US-UK Strike Houthi Targets
The inevitable response to attacks on international shipping.
AP (“US, British militaries launch massive retaliatory strike against Iranian-backed Houthis in Yemen“):
The U.S. and British militaries bombed more than a dozen sites used by the Iranian-backed Houthis in Yemen on Thursday, in a massive retaliatory strike using warship- and submarine-launched Tomahawk missiles and fighter jets, U.S. officials said.
The U.S. Air Force’s Mideast command said it struck over 60 targets at 16 sites in Yemen, including “command-and-control nodes, munitions depots, launching systems, production facilities and air defense radar systems.”
President Joe Biden said the strikes were meant to demonstrate that the U.S. and its allies “will not tolerate” the militant group’s ceaseless attacks on the Red Sea. And he said they only made the move after attempts at diplomatic negotiations and careful deliberation.
“These strikes are in direct response to unprecedented Houthi attacks against international maritime vessels in the Red Sea — including the use of anti-ship ballistic missiles for the first time in history,” Biden said in a statement. He noted the attacks endangered U.S. personnel and civilian mariners and jeopardized trade, and he added, “I will not hesitate to direct further measures to protect our people and the free flow of international commerce as necessary.”
The strikes marked the first U.S. military response to what has been a persistent campaign of drone and missile attacks on commercial ships since the start of the Israel-Hamas war. And the coordinated military assault comes just a week after the White House and a host of partner nations issued a final warning to the Houthis to cease the attacks or face potential military action. The officials described the strikes on condition of anonymity to discuss military operations. Members of Congress were briefed earlier Thursday on the strike plans.
The warning appeared to have had at least some short-lived impact, as attacks stopped for several days. On Tuesday, however, the Houthi rebels fired their largest-ever barrage of drones and missiles targeting shipping in the Red Sea, with U.S. and British ships and American fighter jets responding by shooting down 18 drones, two cruise missiles and an anti-ship missile. And on Thursday, the Houthis fired an anti-ship ballistic missile into the Gulf of Aden, which was seen by a commercial ship but did not hit the ship.
In a call with reporters, senior administration and military officials said that after the Tuesday attacks, Biden convened his national security team and was presented with military options for a response. He then directed Defense Secretary Lloyd Austin, who remains hospitalized with complications from prostate cancer surgery, to carry out the retaliatory strikes.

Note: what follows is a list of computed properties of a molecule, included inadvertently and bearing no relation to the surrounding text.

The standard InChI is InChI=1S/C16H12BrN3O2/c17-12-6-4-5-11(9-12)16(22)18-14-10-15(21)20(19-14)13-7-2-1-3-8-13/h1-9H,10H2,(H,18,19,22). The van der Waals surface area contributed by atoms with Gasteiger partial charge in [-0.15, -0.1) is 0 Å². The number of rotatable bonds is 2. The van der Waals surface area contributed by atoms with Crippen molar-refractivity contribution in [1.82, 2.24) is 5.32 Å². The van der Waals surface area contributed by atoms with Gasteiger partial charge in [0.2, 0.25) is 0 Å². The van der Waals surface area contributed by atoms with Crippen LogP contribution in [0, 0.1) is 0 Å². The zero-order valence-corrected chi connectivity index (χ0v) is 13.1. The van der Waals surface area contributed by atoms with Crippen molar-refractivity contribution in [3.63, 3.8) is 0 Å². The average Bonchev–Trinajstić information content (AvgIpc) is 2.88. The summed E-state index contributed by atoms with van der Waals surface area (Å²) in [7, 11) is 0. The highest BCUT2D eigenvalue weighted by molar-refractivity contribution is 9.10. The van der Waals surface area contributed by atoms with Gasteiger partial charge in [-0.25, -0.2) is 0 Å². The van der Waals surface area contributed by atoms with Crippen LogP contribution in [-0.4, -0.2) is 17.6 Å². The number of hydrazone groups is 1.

In a separate statement, U.K. Prime Minister Rishi Sunak said the Royal Air Force carried out targeted strikes against military facilities used by the Houthis. The Defense Ministry said four fighter jets based in Cyprus took part in the strikes.
Noting the militants have carried out a series of dangerous attacks on shipping, he added, “This cannot stand.” He said the U.K. took “limited, necessary and proportionate action in self-defense, alongside the United States with non-operational support from the Netherlands, Canada and Bahrain against targets tied to these attacks, to degrade Houthi military capabilities and protect global shipping.”
The governments of Australia, Bahrain, Canada, Denmark, Germany, Netherlands, New Zealand and South Korea joined the U.S. and U.K. in issuing a statement saying that while the aim is to de-escalate tensions and restore stability in the Red Sea, the allies won’t hesitate to defend lives and protect commerce in the critical waterway.
Reuters (“US and Britain strike Yemen in retaliation for Houthi attacks on shipping“) adds:
A U.S. official said the targets were not just symbolic but intended to weaken the Houthis’ ability to attack: “We were going after very specific capability in very specific locations with precision munitions.”
In a country only just emerging from nearly a decade of war that brought millions of people to the brink of famine, morning brought long queues at petrol stations from people fearing an extended new conflict with the West.
U.S. Defense Secretary Lloyd Austin, who is in hospital due to complications from surgery, said in a statement that the strikes had targeted Houthi drones, ballistic and cruise missiles, coastal radar and air surveillance.
Houthi attacks on commercial ships have forced shipping lines to send vessels on a longer, costlier route around Africa, creating fears that a new bout of inflation and supply chain disruption could derail the global economic recovery.